in A. P. de Candolle and A. L. P. P. de Candolle, Prodr. 13(2): 98. 1849.
Herbs, monoecious or dioecious, prostrate or procumbent-decumbent, from fleshy fusiform or variously shaped taproot. Stems many branched, subterete, 1.5–5 dm, white scurfy when young. Leaves numerous, often crowded, alternate or proximalmost opposite; blade narrowly lanceolate to narrowly oblanceolate or elliptic, 4–20 × 1–5 mm, acute at both ends, gray scurfy. Staminate flowers in terminal bracteate spikes, or mixed with pistillate in rather dense axillary clusters, 4-merous. Fruiting bracteoles sessile, rhombic-ovate to ovate, scarcely united, 2.5–4 mm, margin entire, acute. Seeds dark (black), 1–2 mm.
Phenology: Flowering Apr–Nov.
Habitat: Sea bluffs, sandy coasts, crevices in sea cliffs, coastal strands, edges of coastal salt marsh, coastal sage scrub
Elevation: 0-50 m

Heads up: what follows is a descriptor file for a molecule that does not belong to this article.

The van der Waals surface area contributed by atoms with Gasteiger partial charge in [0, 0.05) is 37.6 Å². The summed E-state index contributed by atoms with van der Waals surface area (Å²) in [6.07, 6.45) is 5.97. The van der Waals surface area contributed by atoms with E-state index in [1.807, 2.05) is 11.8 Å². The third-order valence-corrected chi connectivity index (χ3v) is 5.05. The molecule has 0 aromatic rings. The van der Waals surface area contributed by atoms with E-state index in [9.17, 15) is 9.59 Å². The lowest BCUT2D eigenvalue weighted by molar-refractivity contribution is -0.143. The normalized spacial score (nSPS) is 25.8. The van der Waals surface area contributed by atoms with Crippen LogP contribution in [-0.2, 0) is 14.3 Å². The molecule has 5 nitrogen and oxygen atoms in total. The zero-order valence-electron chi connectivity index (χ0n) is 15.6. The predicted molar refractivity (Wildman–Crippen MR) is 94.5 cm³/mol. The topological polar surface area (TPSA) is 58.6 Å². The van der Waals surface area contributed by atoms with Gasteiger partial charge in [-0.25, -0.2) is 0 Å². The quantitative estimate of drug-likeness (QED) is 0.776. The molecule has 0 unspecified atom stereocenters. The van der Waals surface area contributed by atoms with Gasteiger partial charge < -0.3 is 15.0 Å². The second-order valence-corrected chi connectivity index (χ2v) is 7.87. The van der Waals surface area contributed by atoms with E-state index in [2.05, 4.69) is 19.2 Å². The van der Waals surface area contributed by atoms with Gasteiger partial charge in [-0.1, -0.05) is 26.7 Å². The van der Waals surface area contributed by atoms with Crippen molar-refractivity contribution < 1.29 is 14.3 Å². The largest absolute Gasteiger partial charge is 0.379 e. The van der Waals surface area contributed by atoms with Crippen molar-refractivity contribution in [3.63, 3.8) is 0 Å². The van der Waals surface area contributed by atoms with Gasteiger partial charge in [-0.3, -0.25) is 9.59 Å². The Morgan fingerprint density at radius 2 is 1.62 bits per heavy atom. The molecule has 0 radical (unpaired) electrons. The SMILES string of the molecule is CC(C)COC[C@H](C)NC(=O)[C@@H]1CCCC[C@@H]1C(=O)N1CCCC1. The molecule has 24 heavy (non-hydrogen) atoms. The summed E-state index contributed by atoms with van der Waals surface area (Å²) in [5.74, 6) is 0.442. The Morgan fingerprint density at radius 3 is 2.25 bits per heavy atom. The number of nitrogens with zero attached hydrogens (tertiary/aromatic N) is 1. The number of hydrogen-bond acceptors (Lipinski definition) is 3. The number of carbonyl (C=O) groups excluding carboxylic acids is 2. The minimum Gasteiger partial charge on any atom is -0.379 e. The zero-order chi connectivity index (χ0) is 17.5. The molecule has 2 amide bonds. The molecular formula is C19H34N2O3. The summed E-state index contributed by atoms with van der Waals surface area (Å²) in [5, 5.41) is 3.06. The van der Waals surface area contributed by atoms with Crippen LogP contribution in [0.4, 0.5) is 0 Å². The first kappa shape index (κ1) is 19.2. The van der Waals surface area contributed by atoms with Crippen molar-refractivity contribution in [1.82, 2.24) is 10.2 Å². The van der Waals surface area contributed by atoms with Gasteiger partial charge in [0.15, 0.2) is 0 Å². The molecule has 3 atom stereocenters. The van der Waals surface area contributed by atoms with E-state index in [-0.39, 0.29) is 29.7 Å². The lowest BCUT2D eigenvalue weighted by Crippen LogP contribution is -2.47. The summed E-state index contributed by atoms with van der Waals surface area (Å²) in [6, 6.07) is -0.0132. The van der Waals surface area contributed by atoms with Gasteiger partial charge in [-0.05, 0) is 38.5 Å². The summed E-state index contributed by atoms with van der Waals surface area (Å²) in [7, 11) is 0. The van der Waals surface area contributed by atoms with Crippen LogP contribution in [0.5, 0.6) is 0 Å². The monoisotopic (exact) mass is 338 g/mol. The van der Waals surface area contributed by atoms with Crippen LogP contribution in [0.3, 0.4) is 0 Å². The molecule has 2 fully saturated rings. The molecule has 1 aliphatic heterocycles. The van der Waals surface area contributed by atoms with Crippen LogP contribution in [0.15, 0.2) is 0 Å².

H. M. Hall and F. E. Clements (1923) placed great emphasis on the inferior radicle, dioecious habit, and free bracts in stating that there are no close relatives of Atriplex californica in North America. P. C. Standley (1916) regarded the radicle as lateral or superior, not inferior, and placed the species at the beginning of his treatment of the American species. Plants of A. californica, however, form a mirror-image, matched pair with A. watsonii, with which they share habit, leaf conformation, staminate glomerules arranged, at least partially, in terminal interrupted spikes, and Kranz anatomy, but from which they differ in the radicle position, valves of the fruiting bracteoles free beyond the middle, monoecious habit, and mostly alternate leaves. The interpretation by Hall and Clements of radicle position as fundamental is made problematic by the apparent random occurrence of a great many morphologic features from place to place within the genus and often within the taxon. Each character fails individually as having definitive taxonomic importance, making difficult or impossible an ultimately satisfactory phylogenetic arrangement. It is not, however, the character that makes the species, rather, it is the entire syndrome of features that constitutes the taxon. Most certainly A. californica is more closely allied to American taxa than to those from other regions of the world.